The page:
31 July 2006

Worth a 6 year -- or 26 year -- wait? L'Orangerie

The last time I was in Paris was in May 2000. I had previously tried to see the Monet Nympheas murals installed on the curved wall of the L'Orangerie 20 years earlier, but didn't make it to the museum before it closed on my last day. So I had wanted to see them on that trip 20 years later. One morning, I set out for L'Orangerie, but was disappointed to find on arrival that the museum had closed a few days earlier for remodeling. Little did I know that the next time I would be in Paris would be only a few months after the building reopened after numerous complications and delays in the remodeling.

Fast forward 6 years. This time I had only a few hours layover in Paris and was with my son who had never been to Paris. On a day so hot you didn't want to do anything, especially if it involved taking a subway, we went several places at his request: l'arc de triomph, Eiffel tower, wandered near the fountains at Trocedarro, rested our weary feet at a sidewalk cafe, saw Napolean's tomb -- and with only a few minutes left, rushed to L'Orangerie at my insistence just before they closed the doors.

The building is washed in light: bright white walls, a roof of skylights letting in the sun, reflecting off the curved walls at the entrance. You cross an open walkway giving view to the floor below and enter the first room. You are greeted by more curved white walls, an antechamber that may -- or may not -- exist for future exhibitions. You wonder what waits beyond the next doorway as you process through the figure-eight hallway of rooms, considering whether the smooth curves leading to the paintings isn't some sort of architectural hyperbole, an attempt to build up expectation for the murals installed on the curved walls beyond. But, entering the first room with the paintings, I dare anyone not to gasp!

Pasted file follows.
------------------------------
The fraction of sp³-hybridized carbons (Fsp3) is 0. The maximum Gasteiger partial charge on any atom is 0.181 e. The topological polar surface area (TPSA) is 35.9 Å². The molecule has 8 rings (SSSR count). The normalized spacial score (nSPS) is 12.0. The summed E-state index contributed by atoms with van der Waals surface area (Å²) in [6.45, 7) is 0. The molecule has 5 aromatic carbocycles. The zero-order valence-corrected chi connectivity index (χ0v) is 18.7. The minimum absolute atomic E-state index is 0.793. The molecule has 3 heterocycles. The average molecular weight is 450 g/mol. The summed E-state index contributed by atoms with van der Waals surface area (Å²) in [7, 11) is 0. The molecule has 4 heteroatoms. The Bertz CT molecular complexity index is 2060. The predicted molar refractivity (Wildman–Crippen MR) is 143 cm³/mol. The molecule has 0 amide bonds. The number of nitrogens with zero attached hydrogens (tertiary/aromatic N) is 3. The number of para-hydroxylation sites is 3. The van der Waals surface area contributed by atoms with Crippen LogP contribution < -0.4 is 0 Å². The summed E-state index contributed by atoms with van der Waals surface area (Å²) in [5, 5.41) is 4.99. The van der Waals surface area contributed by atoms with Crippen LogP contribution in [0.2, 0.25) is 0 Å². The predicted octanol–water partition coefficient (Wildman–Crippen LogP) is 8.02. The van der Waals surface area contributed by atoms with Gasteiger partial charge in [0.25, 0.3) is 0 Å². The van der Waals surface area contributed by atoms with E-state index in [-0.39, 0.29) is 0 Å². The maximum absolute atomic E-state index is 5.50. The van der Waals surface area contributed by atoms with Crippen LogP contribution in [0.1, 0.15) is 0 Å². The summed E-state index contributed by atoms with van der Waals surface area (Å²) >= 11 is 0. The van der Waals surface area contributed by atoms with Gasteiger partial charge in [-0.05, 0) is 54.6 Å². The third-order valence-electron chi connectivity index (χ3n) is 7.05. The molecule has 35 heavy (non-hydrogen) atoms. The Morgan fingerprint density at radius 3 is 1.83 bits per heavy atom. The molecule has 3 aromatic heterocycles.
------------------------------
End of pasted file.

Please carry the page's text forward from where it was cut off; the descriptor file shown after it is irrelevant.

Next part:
Ahhh! The giant Nympheas murals are overwhelming! Simply framed, one on each stark white wall, your eyes dart from one explosion of color to another. Each is of waterlillies, but so different from the others that it is difficult to believe at first that they are of the same subjects. Looking at the paintings I could understand what Monet was attempting to do with light. Waterlillies in the morning, at dusk, under the hot summer sun, late in the season just before the final blooms fade.

Each painting is too big to have only one focal point, yet the various parts of the lengthy murals do not seem to compete for viewing, but to gently guide your eyes from one part to another. While it's true that the air-conditioned building would have been a respite from a blistering hot day even if there was nothing on the walls, sitting in the rooms looking at the Monets seemed to naturally cool you.